When goats inspire greater cooperation

This week I want to tell a story. About goats. Yes, goats, those hardy creatures that are the most likely animals to withstand the effects of climate change.

This week I want to tell a story. About goats. Yes, goats, those hardy creatures that are the most likely animals to withstand the effects of climate change.

They are so adaptable they can survive on little water – they are actually averse to contact with water – and feed on vegetation other animals won’t get anywhere near.

Since there appears little the world intends to do to reverse climate change, goats might very well be the livestock of the future.

Goats are perhaps East Africa’s most populous livestock. But they rarely get a mention, and when they do, they are dismissed as being of low status, which is hypocritical because they are much sought after as nyama choma. It is a story of loved dead and shunned alive.

This story is not about goats’ survival abilities or their palate-pleasing qualities. It is about them as a source of inspiration to a higher level of human conduct.

Many years ago when I was still in shorts in secondary school – I don’t know why boys don’t wear shorts any more, at least to remind them they are not men yet -  there was a very interesting picture of goats in the headmaster’s office.

The goats were the first thing you saw when you entered his office, except, of course, for the great man himself. Initially, it wasn’t easy to know what he was doing with goats.

For all we knew, they didn’t keep many in England. Then it became clear. This was a school in East Africa and, although goats can be found in most parts of the world, they are a typically east African species and had a story to tell that we could understand.

The picture had two goats tethered together in the middle of the frame looking in opposite directions.

At either end of the picture were lush shrubs which the goats eyed longingly. Unable to resist the temptation to feed on the obviously attractive vegetation, each goat pulled towards the shrub nearest to it. But being tied to each other neither could get to its object of desire.

After pulling for long and getting nowhere, the goats, exhausted, sat down to consider their next move. The shrubs were still there and the urge to get their teeth into the delectable delicacy so near yet unreachable was growing stronger.

After some moments of consideration, they got up and, together, went to one shrub, fed on it and moved to the other, and did the same. They then retired to the centre of the picture and lay down, obviously satisfied, and started chewing the cud in a sleepy and contented manner. 

Like every good story, this one of the headmaster’s goats had a moral to it. It taught us the primacy of discussion and cooperation in reaching objectives. Competition, while ordinarily a good thing, did not always ensure that one’s needs were met, especially where common interests were concerned.

And crucially, once a decision has been reached, it is important to stick to it. You do not first agree on a course of action together, and then midway, decide to pull in a different direction.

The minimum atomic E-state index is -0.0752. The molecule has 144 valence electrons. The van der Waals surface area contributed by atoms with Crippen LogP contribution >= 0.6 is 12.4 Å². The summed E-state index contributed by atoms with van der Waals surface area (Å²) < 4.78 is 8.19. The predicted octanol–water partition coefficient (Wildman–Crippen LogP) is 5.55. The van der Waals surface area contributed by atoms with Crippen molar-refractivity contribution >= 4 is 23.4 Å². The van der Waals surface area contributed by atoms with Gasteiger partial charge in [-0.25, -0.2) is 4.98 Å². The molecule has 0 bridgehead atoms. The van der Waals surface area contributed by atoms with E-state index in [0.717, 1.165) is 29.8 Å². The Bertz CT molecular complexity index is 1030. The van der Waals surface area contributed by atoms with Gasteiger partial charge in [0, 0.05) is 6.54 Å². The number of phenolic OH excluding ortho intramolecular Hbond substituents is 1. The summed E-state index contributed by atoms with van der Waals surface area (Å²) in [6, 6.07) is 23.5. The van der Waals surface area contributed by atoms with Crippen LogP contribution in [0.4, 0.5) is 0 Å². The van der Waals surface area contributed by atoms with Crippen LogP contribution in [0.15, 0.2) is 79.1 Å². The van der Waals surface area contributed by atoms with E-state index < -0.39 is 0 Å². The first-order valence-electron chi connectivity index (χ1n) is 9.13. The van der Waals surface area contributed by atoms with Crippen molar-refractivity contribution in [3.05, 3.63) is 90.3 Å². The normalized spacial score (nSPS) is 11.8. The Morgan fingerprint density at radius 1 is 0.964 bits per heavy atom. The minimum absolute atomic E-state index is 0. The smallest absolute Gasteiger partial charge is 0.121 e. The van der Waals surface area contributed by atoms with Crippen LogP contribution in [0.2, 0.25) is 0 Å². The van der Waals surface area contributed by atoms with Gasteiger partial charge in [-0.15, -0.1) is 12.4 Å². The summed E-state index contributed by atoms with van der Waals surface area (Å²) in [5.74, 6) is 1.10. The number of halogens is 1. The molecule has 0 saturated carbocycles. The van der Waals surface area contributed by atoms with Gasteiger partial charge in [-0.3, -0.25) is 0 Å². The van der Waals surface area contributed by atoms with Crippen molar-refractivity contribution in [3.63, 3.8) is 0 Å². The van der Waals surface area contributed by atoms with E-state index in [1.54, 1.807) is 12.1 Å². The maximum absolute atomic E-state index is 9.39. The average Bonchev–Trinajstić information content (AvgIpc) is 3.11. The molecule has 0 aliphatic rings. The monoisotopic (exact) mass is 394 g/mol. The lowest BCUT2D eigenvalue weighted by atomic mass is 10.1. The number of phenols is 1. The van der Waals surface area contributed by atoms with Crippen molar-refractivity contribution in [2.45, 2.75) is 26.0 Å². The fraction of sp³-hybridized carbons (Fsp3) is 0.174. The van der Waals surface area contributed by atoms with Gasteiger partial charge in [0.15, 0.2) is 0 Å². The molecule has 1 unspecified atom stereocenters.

The goats in the headmaster’s office taught this moral so effectively; he never had to preach to us about the need for cooperation. Of course, the same moral was repeated in the chapel, without the goats, and in a more prosaic way.

The preachers said we were fated to live together, especially neighbours, and we had to cooperate to advance our common interests.

The way humankind goes on about cooperation – and we in this region have gone a step farther – shows that many must have learnt the same lesson I did, maybe without the benefit of goats or regular visits to the chapel and getting free counsel from the chaplain on good neighbourliness.

It is a lesson as relevant to humans as being each other’s keeper, but which sadly is often easily forgotten.

It is now many years since my first encounter with the goats in Mr Edward Batchelor’s office. A few days ago, the story returned to me, but in a rather different way.

I started wondering: what would happen if a third shrub suddenly appeared after the goats had reached an agreement to feed on the first two, one after the other? Would the selfish instinct for individual gratification reassert itself and scuttle the agreement to tackle things together?

Would individual interest override the need for a common stand and lead to a shift in the terms of the agreement?

Goats being, well, goats, will probably be inclined to go their separate ways until they are reminded of the futility of unilateral action. This attitude is not surprising since they are reputed to be headstrong creatures and will always stray where their whim takes them or when the urge comes.

This was only a fleeting thought, though.  But based on what I see and hear, it is not far from the realm of possibility.

I returned to the more comforting story of the headmaster’s goats. They were at least more reassuring and in a way inspiring. Being typical East African creatures and their story being an East African story, they may perhaps teach us a thing or two about eschewing selfishness where cooperation can bring better benefits, reaching and respecting agreements, and avoiding unnecessary competition.



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